Author and Academic Rachel Ida Buff Discussing New Book About History of Anti-deportation on March 1
Article by: Rosa Linda Reynoso
Despite being characterized as a “nation of immigrants,” the United States has seen a long history of struggles concerning immigrant rights. In her timely book, Against the Deportation Terror, Rachel Ida Buff uncovers and examines this multiracial facet of our country’s history.
This Thursday, March 1, the author will present a free guest lecture at Del Mar College (DMC).
The event is sponsored by the College’s Social Sciences Department and begins at 7 p.m. in Room 514 of White Library, located on the East Campus (Naples off Kosar at Staples). This lecture is open to the public. For more information, email DMC faculty member Dr. Dawson Barrett at email@example.com.
In Against the Deportation Terror (Temple University Press, 2017), Buff traces the history of anti-deportation activists––the American Committee for the Protection of the Foreign Born (ACPFB)––ranging from their origins in the 1930s to repression during the early Cold War to engagement with “new” Latino and Caribbean immigrants in the 1970s and early 1980s; after which, the organization folded into the American Civil Liberties Union.
Functioning as a hub connecting diverse foreign-born communities and racial justice advocates, the ACPFB responded to various, ongoing crises that they called “the deportation terror.” Advocates worked against repression, discrimination, detention and expulsion in migrant communities across the nation while supporting reform of federal immigration policy. Prevailing in some cases and suffering defeats in others, the story of the ACPFB is characterized by persistence in multiracial organizing even during periods of protracted repression.By tracing the work of the ACPFB and its allies over a half-century, Against the Deportation Terror provides an important historical precedent for contemporary immigrant rights continuing to resonate today.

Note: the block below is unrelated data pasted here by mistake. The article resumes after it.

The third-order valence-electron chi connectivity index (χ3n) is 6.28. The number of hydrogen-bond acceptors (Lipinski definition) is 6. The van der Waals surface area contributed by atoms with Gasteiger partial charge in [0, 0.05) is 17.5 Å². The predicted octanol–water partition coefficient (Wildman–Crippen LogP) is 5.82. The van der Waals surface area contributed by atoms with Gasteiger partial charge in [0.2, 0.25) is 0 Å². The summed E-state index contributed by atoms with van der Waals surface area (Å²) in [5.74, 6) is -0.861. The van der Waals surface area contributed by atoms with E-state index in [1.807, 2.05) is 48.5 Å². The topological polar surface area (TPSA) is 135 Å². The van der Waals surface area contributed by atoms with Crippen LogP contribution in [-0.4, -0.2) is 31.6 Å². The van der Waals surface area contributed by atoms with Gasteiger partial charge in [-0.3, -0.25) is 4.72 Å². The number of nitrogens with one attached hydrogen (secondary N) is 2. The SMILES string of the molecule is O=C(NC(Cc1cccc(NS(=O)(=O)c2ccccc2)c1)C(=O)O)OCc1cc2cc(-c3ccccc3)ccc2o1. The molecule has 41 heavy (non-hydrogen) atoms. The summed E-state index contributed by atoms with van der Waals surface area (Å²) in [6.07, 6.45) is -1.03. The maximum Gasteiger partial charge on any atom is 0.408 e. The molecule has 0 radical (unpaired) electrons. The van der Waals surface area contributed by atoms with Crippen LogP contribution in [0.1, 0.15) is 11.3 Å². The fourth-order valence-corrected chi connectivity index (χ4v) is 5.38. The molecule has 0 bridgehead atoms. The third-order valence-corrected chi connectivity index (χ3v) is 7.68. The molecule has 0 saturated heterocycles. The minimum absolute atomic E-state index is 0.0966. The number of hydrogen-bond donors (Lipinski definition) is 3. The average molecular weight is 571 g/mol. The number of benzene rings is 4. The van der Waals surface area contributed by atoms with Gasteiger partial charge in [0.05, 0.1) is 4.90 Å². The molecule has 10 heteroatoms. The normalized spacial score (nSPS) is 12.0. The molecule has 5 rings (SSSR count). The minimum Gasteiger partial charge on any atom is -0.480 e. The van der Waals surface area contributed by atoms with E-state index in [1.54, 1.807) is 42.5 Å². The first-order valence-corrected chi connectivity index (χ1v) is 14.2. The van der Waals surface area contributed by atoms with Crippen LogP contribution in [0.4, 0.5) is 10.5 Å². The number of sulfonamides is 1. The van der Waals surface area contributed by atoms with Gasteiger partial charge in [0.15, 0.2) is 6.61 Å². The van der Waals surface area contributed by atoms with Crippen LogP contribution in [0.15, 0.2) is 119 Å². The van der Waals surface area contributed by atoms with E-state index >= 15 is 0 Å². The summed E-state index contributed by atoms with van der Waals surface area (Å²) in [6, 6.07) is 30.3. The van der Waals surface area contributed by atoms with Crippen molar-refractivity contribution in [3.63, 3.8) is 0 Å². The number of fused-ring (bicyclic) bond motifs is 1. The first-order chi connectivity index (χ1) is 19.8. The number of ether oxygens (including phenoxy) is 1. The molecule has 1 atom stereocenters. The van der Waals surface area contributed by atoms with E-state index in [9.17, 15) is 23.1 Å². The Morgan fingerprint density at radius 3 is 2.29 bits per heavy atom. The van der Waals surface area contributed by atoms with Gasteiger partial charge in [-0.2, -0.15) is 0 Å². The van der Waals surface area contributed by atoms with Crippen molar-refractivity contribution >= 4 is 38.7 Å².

Buff serves as a history professor and coordinator of Comparative Ethnic Studies at the University of Wisconsin-Milwaukee. She holds a bachelor’s degree from Brown University and a doctoral degree from the University of Minnesota. Additionally, she serves as editor of the American Association of University Professors’ online Journal of Academic Freedom, editor of Immigrant Rights in the Shadows of Citizenship and author of Immigration and the Political Economy of Home: West Indian Brooklyn and American Indian Minneapolis, 1945–1992.
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